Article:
Susan Castle on Life After Emancipation

81cWV4MXpfL

Here is the last segment of Susan Castle’s testimonial for the Federal Writer’s Project. I don’t know about you, but when I reach the end of Susan’s testimonial, I am loathe to part with her.

Here is a forthcoming history of slavery entitled A Short History of Transatlantic Slavery by British/Irish historian Kenneth O. Morgan that looks fascinating. You can pre-order the book prior to its scheduled release, which is November 2015 (same as another book with promise, hmmmm). Here is the description from Amazon:

From 1501, when the first slaves arrived in Hispaniola, until the nineteenth century, some twelve million people were abducted from west Africa and shipped across thousands of miles of ocean – the infamous Middle Passage – to work in the colonies of the New World. Perhaps two million Africans died at sea. Why was slavery so widely condoned, during most of this period, by leading lawyers, religious leaders, politicians and philosophers? How was it that the educated classes of the western world were prepared for so long to accept and promote an institution that would later ages be condemned as barbaric? Exploring these and other questions – and the slave experience on the sugar, rice, coffee and cotton plantations – Kenneth Morgan discusses the rise of a distinctively Creole culture; slave revolts, including the successful revolution in Haiti (1791-1804); and the rise of abolitionism, when the ideas of Montesquieu, Wilberforce, Quakers and others led to the slave trade’s systemic demise. At a time when the menace of human trafficking is of increasing concern worldwide, this timely book reflects on the deeper motivations of slavery as both ideology and merchant institution.

And here are Susan Castle’s final words to us–

“Christmas was somepin’ else. Us sho’ had a good time den. Dey give de chilluns china dollas and dey sont great sacks of apples, oranges, candy, cake, and evvything good out to de quarters. At night endurin’ Christmas us had parties, and dere was allus some N****r ready to pick de banjo. Marse Thomas allus give de slaves a little toddy too, but when dey was havin’ deir fun if dey got too loud he sho’ would call ‘em down. I was allus glad to see Christmas come. On New Year’s Day, de General had big dinners and invited all de high-falutin’ rich folks.

“My mudder went to de corn shuckin’s off on de plantations, but I was too little to go. Yes Ma’am, us sho’ did dance and sing funny songs way back in dem days. Us chillum used to play ‘Miss Mary Jane,’ and us would pet our hands and walk on broom grass. I don’t know nothin’ ‘bout charms. Dey used to tell de chillum dat when old folks died dey turned to witches. I ain’t never seed no ghostes, but I sho’ has felt ‘em. Dey made de rabbits jump over my grave and had me feelin’ right cold and clammy. Mudder used to sing to Miss Lucy to git her to sleep, but I don’t ‘member de songs.

“Marster was might good to his slaves when dey got sick. He allus sont for Dr. Crawford Long. He was de doctor for de white folks and Marster had him for de slaves.

“My mudder said she prayed to de Lord to not let N*****s be slaves all deir lifes and sho’ ‘nough de Yankees comed and freed us. Some of de slaves shouted and hollered for joy when Miss Marion called us togedder and said us was free and warn’t slaves no more. Most of ‘em went right out and left ‘er and hired out to make money for deyselfs.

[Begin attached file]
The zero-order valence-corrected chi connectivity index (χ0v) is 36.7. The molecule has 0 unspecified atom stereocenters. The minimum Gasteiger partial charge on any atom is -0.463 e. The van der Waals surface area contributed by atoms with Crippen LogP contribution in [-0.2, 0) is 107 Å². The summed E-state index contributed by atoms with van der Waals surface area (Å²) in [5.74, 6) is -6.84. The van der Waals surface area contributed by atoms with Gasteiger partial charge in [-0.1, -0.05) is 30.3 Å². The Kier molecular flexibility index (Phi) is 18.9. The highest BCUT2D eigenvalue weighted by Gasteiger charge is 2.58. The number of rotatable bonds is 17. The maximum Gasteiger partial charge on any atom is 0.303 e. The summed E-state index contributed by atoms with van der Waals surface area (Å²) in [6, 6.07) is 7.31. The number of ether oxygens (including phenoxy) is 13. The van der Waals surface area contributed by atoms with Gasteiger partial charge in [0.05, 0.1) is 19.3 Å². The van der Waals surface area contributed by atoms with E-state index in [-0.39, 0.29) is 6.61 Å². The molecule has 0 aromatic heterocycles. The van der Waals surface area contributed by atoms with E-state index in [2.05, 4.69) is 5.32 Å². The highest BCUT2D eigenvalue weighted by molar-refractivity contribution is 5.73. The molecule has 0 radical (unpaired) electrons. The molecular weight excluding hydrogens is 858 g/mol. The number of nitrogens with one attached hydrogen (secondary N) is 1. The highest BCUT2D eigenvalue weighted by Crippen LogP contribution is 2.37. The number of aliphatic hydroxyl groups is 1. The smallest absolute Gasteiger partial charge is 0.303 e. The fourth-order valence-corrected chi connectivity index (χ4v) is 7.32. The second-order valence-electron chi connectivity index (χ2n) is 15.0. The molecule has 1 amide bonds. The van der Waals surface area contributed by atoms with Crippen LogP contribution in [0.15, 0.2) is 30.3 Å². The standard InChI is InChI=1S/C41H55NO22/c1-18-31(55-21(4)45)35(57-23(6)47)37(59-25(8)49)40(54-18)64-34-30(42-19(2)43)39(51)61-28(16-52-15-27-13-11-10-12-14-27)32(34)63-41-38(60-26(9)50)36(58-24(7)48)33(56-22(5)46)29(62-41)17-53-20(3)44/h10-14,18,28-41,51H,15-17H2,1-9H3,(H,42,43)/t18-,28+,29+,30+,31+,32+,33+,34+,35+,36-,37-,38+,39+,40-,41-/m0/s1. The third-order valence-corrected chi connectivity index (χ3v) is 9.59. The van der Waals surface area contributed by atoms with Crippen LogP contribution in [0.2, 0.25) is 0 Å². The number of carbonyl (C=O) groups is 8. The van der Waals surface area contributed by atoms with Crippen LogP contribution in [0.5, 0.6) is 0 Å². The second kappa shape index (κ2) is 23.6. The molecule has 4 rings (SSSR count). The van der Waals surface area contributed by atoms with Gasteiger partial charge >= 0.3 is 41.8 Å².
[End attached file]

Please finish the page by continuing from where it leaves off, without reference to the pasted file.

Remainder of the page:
“I stayed on wid my mudder and she stayed on wid Miss Marion. Miss Marion gave her a home on Hull street ‘cause mudder was allus faithful and didn’t never leave her. After Miss Marion died, mudder wukked for Miss Marion’s daughter, Miss Callie Hull, in Atlanta. Den Miss Callie died and mudder come on back to Athens. ‘Bout ten years ago she died.

“I wukked for Mrs. Burns on Jackson Street a long time, but she warn’t no rich lady lak de Cobbs. De last fambly I wukked for was Dr. Hill. I nussed ‘til atter de chillum got too big for dat, and den I done de washin’ til dis misery got in my limbs.”

When asked about marriage customs, she laughed and replied: “I was engaged, but I didn’t marry though, ‘cause my mudder ‘posed me marryin’. I had done got my clothes bought and ready. Mrs. Hull helped me fix my things. My dress was a gray silk what had pearl beads on it and was trimmed in purple.

“What does I think ‘bout freedom? I think it’s best to be free, ‘cause you can do pretty well as you please. But in slav’ry time, if de N*****s had a-behaved and minded deir Marster and Mist’ess dey wouldn’t have such a hard time. Mr. Jeff Davis ‘posed freedom, but Mr. Abraham Lincoln freed us, and he was all right. Booker Washin’ton was a great man, and done all he knowed how to make somepin’ out of his race.

“De reason I jined de church was dat de Lord converted me. He is our guide. I think people ought to be ‘ligious and do good and let deir lights shine ‘cause dat’s de safest way to go to Heben.”

At the conclusion of the interview Susan asked: “Is dat all you gwine to ax me? Well, I sho’ enjoyed talkin’ to you. I hopes I didn’t talk loud ‘nough for dem other N*****s to hear me, ‘cause if you open your mouth dey sho’ gwine tell it. Yes Ma’am, I’se too old to wuk now and I’se thankful for de old age pension. If it warn’t for dat, since dis misery tuk up wid me, I would be done burnt up, I sho’ would. Good-bye Mist’ess.”

Advertisements

Leave a Reply

Fill in your details below or click an icon to log in:

WordPress.com Logo

You are commenting using your WordPress.com account. Log Out / Change )

Twitter picture

You are commenting using your Twitter account. Log Out / Change )

Facebook photo

You are commenting using your Facebook account. Log Out / Change )

Google+ photo

You are commenting using your Google+ account. Log Out / Change )

Connecting to %s